Healthcare expenditures

This contributed a lot to the current socialized healthcare system. In United States, the survival for the fittest ideology dominates the minds of the citizens unlike the Swedes whose minds are occupied by the sense of unity that considers help to another man as help to oneself.

Generally Sweden exhibits a model of social welfare democracy where by the people are considered as the source of the power of the state and since the government established the home of the people what is commonly known as a folkhelment with a purpose of curbing unemployment that followed centuries of war and subsequent food shortage in the state in 1932, the Swedes achieved an universal welfare that was free of stigma.

The universal coverage in Sweden was prepared by National Insurance Act which determined the county council’s reimbursement schedule before the Health and Medical Care Act was passed by the parliament in I982 with an aim of providing an ensuring good healthcare to the entire population on equal terms, a move that indicated the actual start of the universal healthcare in Sweden. Since then the eligibility rules became universal as every residence was entitled to the benefits.

In the United States, this is contrary as the eligibility emphasizes on strict requirements for applicants of the various healthcare programs. Furthermore, the citizens in the United States are entitled to the benefits based on their individual needs for them, or in absolute equal amount without considering their needs. (Chambers 2000, 99). Unlike in Sweden where the Health and Medical Care Act ensures absolute equity in healthcare provision for the entire population on equal terms, in the United States the healthcare equity is proportional as select groups are favored, and those who are not insured are left out.

Furthermore, since the benefits can be allocated either horizontally to involve all individuals in need or vertically to involve individuals with severe needs, the vertical equity is considered in the United States thus provides benefits to disabled and low-income individuals except the Medicare that considers age against need. This is contrary to Sweden where the horizontal equity is considered.

The universal healthcare system in Sweden is financed by several bodies such as private insurances, out-of-pocket user fees, employer-paid national social insurance and the government taxes. In the year 2001, 8. 7 % of the Sweden’s gross domestic product was spent on healthcare, 85. 2% of the public expenditures were associated with the healthcare services while 14. 8% of the expenditures were considered private. (WHO 2004d).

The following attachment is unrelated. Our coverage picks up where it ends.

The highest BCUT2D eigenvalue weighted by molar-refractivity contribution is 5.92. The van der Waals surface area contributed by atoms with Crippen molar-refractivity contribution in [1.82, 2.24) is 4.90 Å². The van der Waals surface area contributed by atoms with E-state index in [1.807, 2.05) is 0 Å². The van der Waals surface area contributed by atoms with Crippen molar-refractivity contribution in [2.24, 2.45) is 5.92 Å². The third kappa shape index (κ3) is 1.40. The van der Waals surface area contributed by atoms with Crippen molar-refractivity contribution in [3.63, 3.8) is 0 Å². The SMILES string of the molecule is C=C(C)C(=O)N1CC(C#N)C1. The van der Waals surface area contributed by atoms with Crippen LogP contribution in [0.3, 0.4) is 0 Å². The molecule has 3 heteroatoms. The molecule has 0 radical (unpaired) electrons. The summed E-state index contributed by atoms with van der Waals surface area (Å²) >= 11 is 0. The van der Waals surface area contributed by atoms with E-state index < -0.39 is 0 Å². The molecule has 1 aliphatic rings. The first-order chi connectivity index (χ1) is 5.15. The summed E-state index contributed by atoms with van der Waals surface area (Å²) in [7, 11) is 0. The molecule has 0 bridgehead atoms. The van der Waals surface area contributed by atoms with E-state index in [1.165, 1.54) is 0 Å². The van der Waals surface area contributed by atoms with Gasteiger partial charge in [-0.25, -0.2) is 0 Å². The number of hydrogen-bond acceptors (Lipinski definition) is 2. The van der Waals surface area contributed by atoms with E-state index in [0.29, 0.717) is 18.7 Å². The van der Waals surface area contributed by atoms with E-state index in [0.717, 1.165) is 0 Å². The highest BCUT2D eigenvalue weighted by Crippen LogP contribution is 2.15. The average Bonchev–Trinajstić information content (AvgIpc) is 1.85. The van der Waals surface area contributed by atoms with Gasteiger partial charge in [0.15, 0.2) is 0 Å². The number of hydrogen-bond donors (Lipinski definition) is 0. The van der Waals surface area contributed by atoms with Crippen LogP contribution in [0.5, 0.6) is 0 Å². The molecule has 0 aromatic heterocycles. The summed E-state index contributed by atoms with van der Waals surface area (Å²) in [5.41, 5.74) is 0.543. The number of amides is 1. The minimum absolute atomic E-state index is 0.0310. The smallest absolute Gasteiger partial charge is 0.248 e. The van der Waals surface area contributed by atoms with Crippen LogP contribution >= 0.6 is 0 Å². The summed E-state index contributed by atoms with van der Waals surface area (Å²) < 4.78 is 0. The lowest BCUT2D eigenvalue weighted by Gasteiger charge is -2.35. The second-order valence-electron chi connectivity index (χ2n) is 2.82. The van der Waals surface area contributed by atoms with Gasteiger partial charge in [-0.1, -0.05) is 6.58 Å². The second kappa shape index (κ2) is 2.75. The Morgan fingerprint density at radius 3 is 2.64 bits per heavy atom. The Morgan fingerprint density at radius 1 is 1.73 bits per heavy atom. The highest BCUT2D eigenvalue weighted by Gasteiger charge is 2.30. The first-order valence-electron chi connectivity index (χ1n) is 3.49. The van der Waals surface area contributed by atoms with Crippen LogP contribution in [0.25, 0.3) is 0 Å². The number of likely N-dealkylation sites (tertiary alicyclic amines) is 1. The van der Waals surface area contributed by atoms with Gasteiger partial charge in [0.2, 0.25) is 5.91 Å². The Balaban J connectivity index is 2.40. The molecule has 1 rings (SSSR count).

Moreover, the county councils employ and pay physicians working at the public hospital and the income of the physicians is not dependent on the workload or the number of treated patients contrary to the physicians in the United States whose compensation is determined by the number of patients they attend (MCO salaried and capitation excluded). To ensure that the inexpensive healthcare is not abused or overused, and to ensure the low-income citizen access the healthcare the Swedes are required to pay US$14 when seeking the physician for primary care, and US$35 for other specialized healthcare.

This fee accounts for 2% of the total healthcare expenditures. In Sweden, an annual co-payment of US$ 128 is after which the individuals are given frikort card that enables the holders to get free healthcare for subsequent twelve months. This system is also applied for pharmaceuticals though at US$256 per year. In United States, deductibles and co-payments are only practiced by private insurance programs though they are higher than in Sweden, and are based on the calendar year meaning that they are of no benefit to those who get sick in December.

However, it should be noted that good medical care and access to healthcare does not guarantee quality healthcare. (Dye 1998, 22). The Swedish healthcare system can be perfectly replicated in the United States but this can not guarantee similar results. …

All Canadian citizens have equal access to basic healthcare irrespective of their income level or employment status. They are provided with health insurance cards which entitle them to access free medical care on any procedure at the hospital of their …

 The French Health Care system combines universal coverage with a public-private mix of hospital and ambulatory care, higher levels of resources and a higher volume of service provision than in the United States. It is mainly financed by social insurance …

America and Canada are one of the most progressive industrialized countries of the world, which boast of good social services for their citizens, including healthcare. However, recently, the trend has made America and Canada to fall in to the world’s …

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